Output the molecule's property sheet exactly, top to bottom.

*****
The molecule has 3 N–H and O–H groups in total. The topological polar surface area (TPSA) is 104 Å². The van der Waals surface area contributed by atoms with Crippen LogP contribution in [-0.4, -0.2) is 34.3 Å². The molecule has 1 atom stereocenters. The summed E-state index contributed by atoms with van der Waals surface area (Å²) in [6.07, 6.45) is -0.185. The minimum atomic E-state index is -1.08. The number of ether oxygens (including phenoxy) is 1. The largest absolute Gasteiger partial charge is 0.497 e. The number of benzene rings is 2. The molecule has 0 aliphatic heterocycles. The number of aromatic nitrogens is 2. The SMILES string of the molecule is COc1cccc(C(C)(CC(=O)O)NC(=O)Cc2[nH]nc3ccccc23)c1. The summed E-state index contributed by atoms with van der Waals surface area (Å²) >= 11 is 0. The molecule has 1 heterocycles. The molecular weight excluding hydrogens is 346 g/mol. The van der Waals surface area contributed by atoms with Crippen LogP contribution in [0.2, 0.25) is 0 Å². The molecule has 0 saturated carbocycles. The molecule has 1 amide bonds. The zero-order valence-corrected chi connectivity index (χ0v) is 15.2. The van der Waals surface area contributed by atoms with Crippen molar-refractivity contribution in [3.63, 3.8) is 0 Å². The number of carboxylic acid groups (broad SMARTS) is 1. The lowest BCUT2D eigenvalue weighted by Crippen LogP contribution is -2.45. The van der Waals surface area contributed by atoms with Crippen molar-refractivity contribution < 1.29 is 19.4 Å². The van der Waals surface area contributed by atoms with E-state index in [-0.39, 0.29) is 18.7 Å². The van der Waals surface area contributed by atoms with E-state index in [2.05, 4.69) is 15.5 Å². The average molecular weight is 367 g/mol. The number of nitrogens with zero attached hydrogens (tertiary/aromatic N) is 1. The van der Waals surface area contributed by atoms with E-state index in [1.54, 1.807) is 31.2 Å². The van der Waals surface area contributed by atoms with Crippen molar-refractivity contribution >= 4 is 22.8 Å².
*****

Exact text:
The molecule has 3 N–H and O–H groups in total. The topological polar surface area (TPSA) is 104 Å². The van der Waals surface area contributed by atoms with Crippen LogP contribution in [-0.4, -0.2) is 34.3 Å². The molecule has 1 atom stereocenters. The summed E-state index contributed by atoms with van der Waals surface area (Å²) in [6.07, 6.45) is -0.185. The minimum atomic E-state index is -1.08. The number of ether oxygens (including phenoxy) is 1. The largest absolute Gasteiger partial charge is 0.497 e. The number of benzene rings is 2. The molecule has 0 aliphatic heterocycles. The number of aromatic nitrogens is 2. The SMILES string of the molecule is COc1cccc(C(C)(CC(=O)O)NC(=O)Cc2[nH]nc3ccccc23)c1. The summed E-state index contributed by atoms with van der Waals surface area (Å²) >= 11 is 0. The molecule has 1 heterocycles. The molecular weight excluding hydrogens is 346 g/mol. The van der Waals surface area contributed by atoms with Crippen LogP contribution in [0.2, 0.25) is 0 Å². The molecule has 0 saturated carbocycles. The molecule has 1 amide bonds. The zero-order valence-corrected chi connectivity index (χ0v) is 15.2. The van der Waals surface area contributed by atoms with Crippen molar-refractivity contribution in [3.63, 3.8) is 0 Å². The number of carboxylic acid groups (broad SMARTS) is 1. The lowest BCUT2D eigenvalue weighted by Crippen LogP contribution is -2.45. The van der Waals surface area contributed by atoms with Crippen molar-refractivity contribution < 1.29 is 19.4 Å². The van der Waals surface area contributed by atoms with E-state index in [-0.39, 0.29) is 18.7 Å². The van der Waals surface area contributed by atoms with E-state index in [2.05, 4.69) is 15.5 Å². The average molecular weight is 367 g/mol. The number of nitrogens with zero attached hydrogens (tertiary/aromatic N) is 1. The van der Waals surface area contributed by atoms with E-state index in [1.54, 1.807) is 31.2 Å². The van der Waals surface area contributed by atoms with Crippen molar-refractivity contribution >= 4 is 22.8 Å².